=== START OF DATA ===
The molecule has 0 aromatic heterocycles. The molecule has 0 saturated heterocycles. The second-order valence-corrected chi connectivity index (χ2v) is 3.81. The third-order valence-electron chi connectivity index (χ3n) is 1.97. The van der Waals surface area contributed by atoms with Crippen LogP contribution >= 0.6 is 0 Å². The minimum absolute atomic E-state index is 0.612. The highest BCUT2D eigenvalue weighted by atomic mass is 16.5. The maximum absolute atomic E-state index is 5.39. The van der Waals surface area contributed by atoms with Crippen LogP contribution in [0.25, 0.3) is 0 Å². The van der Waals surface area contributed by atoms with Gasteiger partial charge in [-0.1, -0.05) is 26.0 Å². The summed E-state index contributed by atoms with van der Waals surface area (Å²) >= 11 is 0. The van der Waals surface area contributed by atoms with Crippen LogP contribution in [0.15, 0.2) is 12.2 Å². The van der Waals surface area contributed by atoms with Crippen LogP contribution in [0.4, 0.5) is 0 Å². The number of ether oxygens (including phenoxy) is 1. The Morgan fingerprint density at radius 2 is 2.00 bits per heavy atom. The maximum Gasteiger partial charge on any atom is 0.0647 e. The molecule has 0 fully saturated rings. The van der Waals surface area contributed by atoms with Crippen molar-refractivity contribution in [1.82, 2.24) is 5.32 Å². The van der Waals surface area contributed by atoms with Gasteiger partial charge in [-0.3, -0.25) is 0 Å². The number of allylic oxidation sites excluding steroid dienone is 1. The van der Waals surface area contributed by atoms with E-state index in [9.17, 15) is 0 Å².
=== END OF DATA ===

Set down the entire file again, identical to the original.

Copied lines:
The molecule has 0 aromatic heterocycles. The molecule has 0 saturated heterocycles. The second-order valence-corrected chi connectivity index (χ2v) is 3.81. The third-order valence-electron chi connectivity index (χ3n) is 1.97. The van der Waals surface area contributed by atoms with Crippen LogP contribution >= 0.6 is 0 Å². The minimum absolute atomic E-state index is 0.612. The highest BCUT2D eigenvalue weighted by atomic mass is 16.5. The maximum absolute atomic E-state index is 5.39. The van der Waals surface area contributed by atoms with Crippen LogP contribution in [0.25, 0.3) is 0 Å². The van der Waals surface area contributed by atoms with Gasteiger partial charge in [-0.1, -0.05) is 26.0 Å². The summed E-state index contributed by atoms with van der Waals surface area (Å²) >= 11 is 0. The van der Waals surface area contributed by atoms with Crippen LogP contribution in [0.15, 0.2) is 12.2 Å². The van der Waals surface area contributed by atoms with Crippen LogP contribution in [0.4, 0.5) is 0 Å². The number of ether oxygens (including phenoxy) is 1. The Morgan fingerprint density at radius 2 is 2.00 bits per heavy atom. The maximum Gasteiger partial charge on any atom is 0.0647 e. The molecule has 0 fully saturated rings. The van der Waals surface area contributed by atoms with Crippen molar-refractivity contribution in [1.82, 2.24) is 5.32 Å². The van der Waals surface area contributed by atoms with Gasteiger partial charge in [-0.3, -0.25) is 0 Å². The number of allylic oxidation sites excluding steroid dienone is 1. The van der Waals surface area contributed by atoms with E-state index in [9.17, 15) is 0 Å².